Scaling up successfully is critical for a startup and so we thought it would be a great time to get some advice from people who’ve been there and got the T-shirt. So for this new mini-series I’ve sat down with Dan Medlock, Aarish Shah, Will Brown and Simon Cole – all of whom have great first-hand finance experience of scaling up a tech business. This week we look at “When and how do you hire to scale up?”
Dan Medlock, Finance Director at Streetbees‘
When’ is a really difficult question. At a large corporate you are ideally planning your requirements very accurately and hiring early. At a startup what tends to happen is something becomes enough of a problem that you realise you need to hire for it. For example, I was the only employee in finance for Streetbees for a while and you just have to knuckle down and handle everything until it then reaches the point where you realise you need to bring someone in. Resource constraints mean you can’t hire early. In terms of ‘How’, I tend to over-index for mindset vs. skills. If someone is coming in with 70/80% of the skills and experience that you think you need but they have 120% of the drive and willingness to learn and get stuck in, that’s a great candidate as you know they’ll grow to be 150% of the skills and experience needed in time.
Aarish Shah, Managing Director at EmergeOne
Finance in a startup is very interesting. Almost all ventures that I come across need some sort of finance skill-set in different quantities. What I tend to find is that you don’t really need anyone too strategic, full time until you’re at Series A or B. You’ll then have quite a significant chunk of funding, your business model is growing revenue and you now need to start thinking about how to go from here to super scale. In terms of general hiring, the way I look at it is in a startup you have a small collection of people who are doing lots of different roles. You start hiring full time specialists in those roles when the time it’s taking you to fulfil the role that you may not be the expert in is greater than the value you’re adding. There is no one size fits all to hiring, you’ve got to find the right people at the right time for your business. On the flip side to this, the other question is when to fire. From my perspective, you need to ensure that you hire slow and fire quick. When you have someone in the business and you start seeing toxicity and a lack of fit to the culture or vision of the business, you need to make those changes quickly. That’s actually where I see many startups fail, they hang on to the wrong people for too long.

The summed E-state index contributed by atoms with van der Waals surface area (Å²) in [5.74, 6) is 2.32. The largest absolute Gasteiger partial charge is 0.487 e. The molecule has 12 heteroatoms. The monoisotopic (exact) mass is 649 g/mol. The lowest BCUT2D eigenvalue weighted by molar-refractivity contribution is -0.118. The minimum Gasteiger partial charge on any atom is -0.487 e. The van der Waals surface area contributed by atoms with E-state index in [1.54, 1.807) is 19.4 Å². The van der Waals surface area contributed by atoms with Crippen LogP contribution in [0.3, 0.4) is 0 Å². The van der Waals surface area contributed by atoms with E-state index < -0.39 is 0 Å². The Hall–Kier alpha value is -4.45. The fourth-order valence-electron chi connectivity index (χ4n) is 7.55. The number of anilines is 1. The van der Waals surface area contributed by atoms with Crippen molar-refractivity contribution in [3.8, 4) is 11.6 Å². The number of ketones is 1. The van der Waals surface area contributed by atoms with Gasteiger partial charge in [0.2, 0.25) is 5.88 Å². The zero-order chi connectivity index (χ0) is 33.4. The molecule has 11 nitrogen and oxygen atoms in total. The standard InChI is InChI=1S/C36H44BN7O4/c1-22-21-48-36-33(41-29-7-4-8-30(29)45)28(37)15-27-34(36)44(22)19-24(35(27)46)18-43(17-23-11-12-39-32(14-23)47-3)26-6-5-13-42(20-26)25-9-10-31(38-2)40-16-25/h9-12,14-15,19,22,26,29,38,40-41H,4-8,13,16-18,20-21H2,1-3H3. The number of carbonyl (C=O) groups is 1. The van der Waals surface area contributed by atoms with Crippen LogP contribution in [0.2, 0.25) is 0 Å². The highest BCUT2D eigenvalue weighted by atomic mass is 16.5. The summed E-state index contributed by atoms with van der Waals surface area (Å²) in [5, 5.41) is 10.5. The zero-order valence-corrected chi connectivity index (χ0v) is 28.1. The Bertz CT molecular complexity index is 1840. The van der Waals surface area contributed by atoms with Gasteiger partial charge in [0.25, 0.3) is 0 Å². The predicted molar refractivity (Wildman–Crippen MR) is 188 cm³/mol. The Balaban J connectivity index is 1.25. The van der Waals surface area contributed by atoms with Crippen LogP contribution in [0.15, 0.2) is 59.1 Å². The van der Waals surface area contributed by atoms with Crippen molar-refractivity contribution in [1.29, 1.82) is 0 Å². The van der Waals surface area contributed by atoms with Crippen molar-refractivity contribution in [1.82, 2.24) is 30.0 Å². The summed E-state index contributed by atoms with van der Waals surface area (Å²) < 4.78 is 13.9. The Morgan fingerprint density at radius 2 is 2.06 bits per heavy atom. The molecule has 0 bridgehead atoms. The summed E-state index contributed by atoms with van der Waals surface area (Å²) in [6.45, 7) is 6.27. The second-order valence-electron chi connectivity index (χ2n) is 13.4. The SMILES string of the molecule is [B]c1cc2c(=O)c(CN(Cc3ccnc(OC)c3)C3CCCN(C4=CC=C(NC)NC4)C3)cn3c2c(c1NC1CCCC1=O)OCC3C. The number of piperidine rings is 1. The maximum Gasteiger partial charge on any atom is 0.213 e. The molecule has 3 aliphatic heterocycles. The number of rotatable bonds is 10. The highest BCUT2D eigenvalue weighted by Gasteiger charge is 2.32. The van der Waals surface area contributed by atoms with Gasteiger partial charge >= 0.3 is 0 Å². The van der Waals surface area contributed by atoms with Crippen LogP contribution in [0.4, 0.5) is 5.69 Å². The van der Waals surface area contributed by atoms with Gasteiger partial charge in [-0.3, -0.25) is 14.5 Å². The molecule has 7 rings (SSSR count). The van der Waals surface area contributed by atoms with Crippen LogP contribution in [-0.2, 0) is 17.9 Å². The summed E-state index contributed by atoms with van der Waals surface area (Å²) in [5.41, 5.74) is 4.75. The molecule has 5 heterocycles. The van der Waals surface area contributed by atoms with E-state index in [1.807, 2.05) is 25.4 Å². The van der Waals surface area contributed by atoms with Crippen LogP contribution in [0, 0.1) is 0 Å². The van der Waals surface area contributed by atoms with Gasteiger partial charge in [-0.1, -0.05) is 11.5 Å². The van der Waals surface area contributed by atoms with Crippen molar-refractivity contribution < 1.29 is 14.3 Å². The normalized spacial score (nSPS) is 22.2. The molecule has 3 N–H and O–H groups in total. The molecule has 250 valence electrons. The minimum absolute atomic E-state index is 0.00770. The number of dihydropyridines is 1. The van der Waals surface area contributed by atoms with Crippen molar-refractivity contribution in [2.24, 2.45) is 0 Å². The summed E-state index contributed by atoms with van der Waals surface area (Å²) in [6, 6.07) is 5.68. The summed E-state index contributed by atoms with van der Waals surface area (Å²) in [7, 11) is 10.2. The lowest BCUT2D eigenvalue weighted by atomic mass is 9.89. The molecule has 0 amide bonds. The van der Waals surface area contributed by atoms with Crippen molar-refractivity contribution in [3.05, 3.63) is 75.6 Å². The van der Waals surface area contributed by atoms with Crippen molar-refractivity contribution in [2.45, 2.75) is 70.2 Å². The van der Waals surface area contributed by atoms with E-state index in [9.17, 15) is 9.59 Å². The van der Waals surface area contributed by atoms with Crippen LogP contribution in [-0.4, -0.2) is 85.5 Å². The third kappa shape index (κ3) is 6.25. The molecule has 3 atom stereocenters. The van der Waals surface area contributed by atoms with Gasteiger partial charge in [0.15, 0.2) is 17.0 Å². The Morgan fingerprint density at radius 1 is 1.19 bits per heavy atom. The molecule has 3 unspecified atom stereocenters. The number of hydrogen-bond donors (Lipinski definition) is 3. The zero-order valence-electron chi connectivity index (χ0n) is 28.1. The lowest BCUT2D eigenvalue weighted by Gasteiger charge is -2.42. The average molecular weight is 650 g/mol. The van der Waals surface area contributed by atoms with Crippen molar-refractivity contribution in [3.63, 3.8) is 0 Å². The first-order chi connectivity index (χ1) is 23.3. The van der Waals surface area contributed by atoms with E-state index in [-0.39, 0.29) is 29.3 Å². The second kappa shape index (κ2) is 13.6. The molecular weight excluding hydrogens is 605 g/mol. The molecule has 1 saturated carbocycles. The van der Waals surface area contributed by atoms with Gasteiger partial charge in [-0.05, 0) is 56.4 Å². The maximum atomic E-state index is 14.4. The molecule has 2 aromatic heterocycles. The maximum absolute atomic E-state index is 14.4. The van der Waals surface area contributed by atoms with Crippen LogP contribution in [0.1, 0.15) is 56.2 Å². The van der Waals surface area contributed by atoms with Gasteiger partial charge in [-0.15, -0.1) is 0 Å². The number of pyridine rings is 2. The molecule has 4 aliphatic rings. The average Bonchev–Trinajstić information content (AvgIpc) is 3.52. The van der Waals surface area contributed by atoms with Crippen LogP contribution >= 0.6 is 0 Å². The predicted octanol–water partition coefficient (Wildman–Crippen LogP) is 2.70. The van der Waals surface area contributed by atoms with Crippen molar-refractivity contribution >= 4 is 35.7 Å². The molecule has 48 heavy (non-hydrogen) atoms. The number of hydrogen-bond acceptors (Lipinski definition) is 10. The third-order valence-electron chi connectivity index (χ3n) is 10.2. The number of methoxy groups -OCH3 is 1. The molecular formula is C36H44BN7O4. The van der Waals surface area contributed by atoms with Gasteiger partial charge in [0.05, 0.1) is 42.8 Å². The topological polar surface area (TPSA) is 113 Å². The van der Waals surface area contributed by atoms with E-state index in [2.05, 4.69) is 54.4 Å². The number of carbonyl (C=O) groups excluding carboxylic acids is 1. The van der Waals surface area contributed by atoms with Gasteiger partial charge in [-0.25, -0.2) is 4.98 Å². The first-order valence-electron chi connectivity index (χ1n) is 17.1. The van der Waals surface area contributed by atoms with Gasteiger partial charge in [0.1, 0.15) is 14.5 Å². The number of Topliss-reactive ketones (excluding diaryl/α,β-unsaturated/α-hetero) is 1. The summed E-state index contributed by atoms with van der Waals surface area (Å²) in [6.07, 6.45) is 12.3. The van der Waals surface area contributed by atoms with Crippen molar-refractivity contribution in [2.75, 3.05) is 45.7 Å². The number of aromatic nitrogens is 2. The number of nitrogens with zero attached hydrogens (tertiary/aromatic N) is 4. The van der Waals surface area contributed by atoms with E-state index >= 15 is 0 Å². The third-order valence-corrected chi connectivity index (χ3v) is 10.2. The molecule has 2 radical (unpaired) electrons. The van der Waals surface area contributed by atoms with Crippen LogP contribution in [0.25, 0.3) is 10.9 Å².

Will Brown, CFO at Cloud.IQ
If we’re staying on the startup theme, when to hire is usually when the company can afford it and when you or someone else in the existing team is spending so much time doing a role which they’re not particularly well suited to and it’s impacting the business. This a great opportunity to get someone in that knows more than you do and will do it better and of course free you up to focus in other areas. When you’re balancing budgets and growth etc., it’s important to understand which hires will really help you turn the dial for the business and which areas are ‘good enough’ for the time being and can be improved later on without too much impact. How to hire I don’t feel qualified to answer but I’ll share some thoughts; getting the process right is hugely important to make sure you have the right people who are up for the challenge and have shared values. It’s not just about getting it right for the Company, it’s also important to get it right for the individual’s sake. When looking for a type of person, I once heard someone say, imagine you are in a half-built plane being pushed off a cliff and the passengers are your employees. You will have two types of passenger. Those who will sit and wait for you to build the plane, hopefully before it hits the ground, and those that will proactively help you build the plane. How you hire will determine what type of people you will end up with.
Simon Cole, Partner at Molewood Consulting
I learnt this from a previous business I worked in where I thought the owners’ ethos on when you recruit was very sound – If you show the business is there, I’ll get you the staff – this was the mantra. A lot of companies in the startup space think that when they get nail their funding, they need a raft of specialist roles and big guns immediately – even if the work isn’t necessarily there yet, basically they just recruit as they think it’s what they should probably do. If you’re clever and get your staff stretched, then you start to recruit when it’s clear that you need the expertise, as there is more business coming in and the headcount and granularity of experience becomes warranted.
Topic #3 coming this time next week!